I’m not sure how it came to this, but I discovered last week that this turnip and leek blue cheese gratin, in all its weird-looking blue cheese glory, holds up as leftovers for SIX DAYS. So, even if you’re only cooking for one, I highly recommend treating yourself to this indulgent vegetarian dinner.
If I retrace my steps (or my dinner plan), I suppose last week was pretty busy. In all honesty, I’d much rather tell you about the top secret activities I’m working on this week. It won’t be long, but I have to keep my mouth shut for the moment, so revisit last week’s dinners we shall. Here’s the rundown:
- Monday: creamy Mediterranean lentil salad wraps with homemade hummus and a side of braised leeks
- Tuesday: Robin Hood benefit dinner in NYC–amazing night, not so amazing piece of salmon-colored tofu
- Wednesday: quality time with my baby sis at dinner. Again, great night, excellent wines, and very off-putting brown deviled eggs.
- Thursday: Laura’s ginger sweet potato and lentil dal with coconut leeks
- Friday: More secrets
Sorry that was not a real meal plan, just in case you had your hopes up. I do promise you Monday’s recipe soon. Basically, the goal of the couple dinners eaten at home was to use up some of the ingredients we had on hand from mother’s day and from me overestimating our calorie needs at the grocery store. By the time I got to the leftover gratin for Thursday’s lunch, hallelujah, it was still every bit as good as when it came out of the oven on the previous Friday night. Except this time, it didn’t burn my tongue.
Up next: Butternut squash gratin with onions and sage
- 1 C whole milk
- 2 thyme sprigs
- A few whole peppercorns
- 1 garlic clove, peeled and smashed
- 2 thin slices yellow or white onion, or shallot
- 2 T butter
- Scant 2 T all-purpose flour
- 2 oz. (weight) gorgonzola cheese, crumbled
- ¼ C heavy cream
- Ground or grated nutmeg (optional)
- Sea or kosher salt
- White pepper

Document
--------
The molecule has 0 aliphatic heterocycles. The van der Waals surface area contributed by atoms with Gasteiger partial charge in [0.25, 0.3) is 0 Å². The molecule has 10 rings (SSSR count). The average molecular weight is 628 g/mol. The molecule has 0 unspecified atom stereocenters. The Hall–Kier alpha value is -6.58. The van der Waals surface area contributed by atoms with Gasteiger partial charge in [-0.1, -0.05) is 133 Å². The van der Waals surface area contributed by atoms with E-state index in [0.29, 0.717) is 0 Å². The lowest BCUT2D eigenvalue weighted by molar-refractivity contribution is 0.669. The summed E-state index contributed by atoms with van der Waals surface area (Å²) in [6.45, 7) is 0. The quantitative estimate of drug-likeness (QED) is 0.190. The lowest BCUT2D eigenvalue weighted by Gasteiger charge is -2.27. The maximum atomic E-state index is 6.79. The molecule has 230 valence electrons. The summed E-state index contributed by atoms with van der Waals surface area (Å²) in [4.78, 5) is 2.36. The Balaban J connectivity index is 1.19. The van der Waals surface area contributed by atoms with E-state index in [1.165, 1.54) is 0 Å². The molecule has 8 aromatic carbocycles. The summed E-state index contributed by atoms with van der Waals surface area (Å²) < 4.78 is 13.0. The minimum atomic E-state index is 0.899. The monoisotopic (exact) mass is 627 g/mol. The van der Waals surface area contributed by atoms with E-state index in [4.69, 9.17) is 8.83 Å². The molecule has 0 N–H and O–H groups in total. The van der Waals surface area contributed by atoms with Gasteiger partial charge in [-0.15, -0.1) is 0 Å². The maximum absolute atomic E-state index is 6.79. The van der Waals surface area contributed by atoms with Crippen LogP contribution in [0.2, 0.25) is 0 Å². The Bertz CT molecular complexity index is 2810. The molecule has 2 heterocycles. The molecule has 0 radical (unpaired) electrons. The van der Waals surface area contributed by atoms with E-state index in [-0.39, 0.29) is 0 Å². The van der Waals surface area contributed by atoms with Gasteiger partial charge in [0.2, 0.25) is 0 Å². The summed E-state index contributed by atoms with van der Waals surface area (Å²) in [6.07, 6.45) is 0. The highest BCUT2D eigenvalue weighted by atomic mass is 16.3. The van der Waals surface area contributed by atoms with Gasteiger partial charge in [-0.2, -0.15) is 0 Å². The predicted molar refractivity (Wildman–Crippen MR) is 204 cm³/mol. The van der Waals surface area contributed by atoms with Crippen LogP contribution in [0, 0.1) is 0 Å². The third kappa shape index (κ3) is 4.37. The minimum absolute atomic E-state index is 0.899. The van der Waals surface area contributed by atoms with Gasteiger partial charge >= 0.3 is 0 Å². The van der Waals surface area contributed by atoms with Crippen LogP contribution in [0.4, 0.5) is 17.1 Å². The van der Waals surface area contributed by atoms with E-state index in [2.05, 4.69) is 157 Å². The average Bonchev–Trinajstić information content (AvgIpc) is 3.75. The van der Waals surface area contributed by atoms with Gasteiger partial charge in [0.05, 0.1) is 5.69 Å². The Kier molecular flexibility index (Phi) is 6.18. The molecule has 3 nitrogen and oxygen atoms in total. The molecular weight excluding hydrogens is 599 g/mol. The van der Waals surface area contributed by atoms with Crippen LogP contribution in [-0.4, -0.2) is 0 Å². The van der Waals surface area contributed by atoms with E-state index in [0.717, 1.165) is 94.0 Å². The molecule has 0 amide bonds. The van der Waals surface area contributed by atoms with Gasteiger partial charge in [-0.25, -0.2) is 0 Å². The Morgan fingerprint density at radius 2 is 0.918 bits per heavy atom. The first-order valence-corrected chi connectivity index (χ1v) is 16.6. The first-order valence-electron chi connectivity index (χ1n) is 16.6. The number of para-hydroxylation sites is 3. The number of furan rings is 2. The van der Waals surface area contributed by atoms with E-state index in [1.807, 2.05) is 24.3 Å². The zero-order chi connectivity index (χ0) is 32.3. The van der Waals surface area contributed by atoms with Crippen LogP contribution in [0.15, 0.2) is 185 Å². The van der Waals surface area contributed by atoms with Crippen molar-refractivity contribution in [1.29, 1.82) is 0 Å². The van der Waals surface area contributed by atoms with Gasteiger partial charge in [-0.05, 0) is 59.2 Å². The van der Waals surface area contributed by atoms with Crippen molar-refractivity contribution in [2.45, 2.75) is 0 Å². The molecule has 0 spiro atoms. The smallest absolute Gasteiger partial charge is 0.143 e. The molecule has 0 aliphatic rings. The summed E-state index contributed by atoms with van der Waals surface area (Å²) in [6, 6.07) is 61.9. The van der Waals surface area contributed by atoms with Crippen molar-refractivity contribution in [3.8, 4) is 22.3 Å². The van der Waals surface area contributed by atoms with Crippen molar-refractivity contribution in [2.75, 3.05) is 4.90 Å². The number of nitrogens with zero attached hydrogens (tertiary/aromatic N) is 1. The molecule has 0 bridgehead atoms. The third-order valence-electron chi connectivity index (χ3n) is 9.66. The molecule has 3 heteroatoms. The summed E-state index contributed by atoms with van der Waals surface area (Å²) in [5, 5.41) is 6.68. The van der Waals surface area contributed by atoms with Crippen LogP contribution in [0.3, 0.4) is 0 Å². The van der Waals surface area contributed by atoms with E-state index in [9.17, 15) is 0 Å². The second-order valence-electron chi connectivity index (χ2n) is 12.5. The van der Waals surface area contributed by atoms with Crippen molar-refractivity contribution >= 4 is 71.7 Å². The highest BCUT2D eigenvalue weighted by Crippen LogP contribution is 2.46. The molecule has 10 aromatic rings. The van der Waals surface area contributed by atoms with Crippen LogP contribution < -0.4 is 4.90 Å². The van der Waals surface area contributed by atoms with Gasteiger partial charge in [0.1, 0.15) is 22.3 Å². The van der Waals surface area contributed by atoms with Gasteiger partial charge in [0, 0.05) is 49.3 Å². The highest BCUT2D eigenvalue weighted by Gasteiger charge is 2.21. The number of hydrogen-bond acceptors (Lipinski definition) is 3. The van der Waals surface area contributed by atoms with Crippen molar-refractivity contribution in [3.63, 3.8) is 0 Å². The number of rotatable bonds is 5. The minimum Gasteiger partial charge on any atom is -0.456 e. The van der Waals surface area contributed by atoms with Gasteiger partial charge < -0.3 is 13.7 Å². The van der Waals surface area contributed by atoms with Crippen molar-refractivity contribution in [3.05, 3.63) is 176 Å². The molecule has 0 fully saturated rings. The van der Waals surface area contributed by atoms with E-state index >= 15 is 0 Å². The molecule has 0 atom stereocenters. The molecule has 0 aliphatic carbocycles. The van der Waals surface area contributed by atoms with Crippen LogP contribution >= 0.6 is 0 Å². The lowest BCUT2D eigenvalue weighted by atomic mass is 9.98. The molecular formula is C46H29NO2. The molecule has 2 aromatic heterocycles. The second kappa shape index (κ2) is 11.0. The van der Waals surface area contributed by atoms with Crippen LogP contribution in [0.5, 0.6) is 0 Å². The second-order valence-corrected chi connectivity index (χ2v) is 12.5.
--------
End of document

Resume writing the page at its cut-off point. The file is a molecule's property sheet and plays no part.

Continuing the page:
- 1 clove garlic, peeled and halved crosswise
- 1 t butter
- 3 large leeks, white and barely green parts, sliced into ¼" rounds and rinsed
- 1½ pounds (about 2 medium) turnips, peeled, quartered lengthwise, and sliced ¼" thick
- 4 thyme sprigs
- Sea or kosher salt
- White pepper
- Gradually heat milk with thyme, peppercorns, garlic, and onion in a small saucepan until just simmering. Turn off heat and strain milk into a liquid measuring cup. In a medium saucepan, melt butter over medium, then add flour and stir 3 to 5 minutes, moving on to the next step if the mixture begins to darken. Reduce heat to medium low and whisk while adding warm milk. Once combined, increase heat gradually until sauce simmers, then maintain a simmer and stir almost constantly until thickened, 5 to 10 minutes. Off heat, whisk in gorgonzola until nearly melted, then stir in cream. Season with a pinch of ground or grated nutmeg and salt and pepper to taste. Cover or otherwise keep warm while assembling the gratin.
- Preheat oven to 375 (F). Set a medium pot of water over high heat. Meanwhile, rub a 2 qt. gratin or baking dish with the cut surface of the garlic clove, then grease with butter.
- When water boils, add a generous pinch of salt, then the leeks. Keep heat on high as the leeks cook for 2 minutes, then remove to a colander set over a dish towel. Place turnips in boiling water and cook 4 minutes, moving leeks to a small bowl in the meantime. Drain turnips in the colander. Make a layer of half the turnips followed by half the leeks and all the thyme sprigs in the prepared dish, then sprinkle with salt and pepper. Layer remaining turnips and leeks over the top, followed by more salt and pepper. Pour béchamel over the vegetables to cover, then gently shake the pan to work sauce down into the vegetable layers.
- Bake 30 minutes just above the center rack in the oven. If desired, run under the broiler for a couple minutes to achieve golden spots on top. Cool 5 minutes before serving. Gratin can be assembled a day ahead without baking, and leftovers keep well in the refrigerator almost a week.
Adapted from Deborah Madison's The New Vegetarian Cooking for Everyone.
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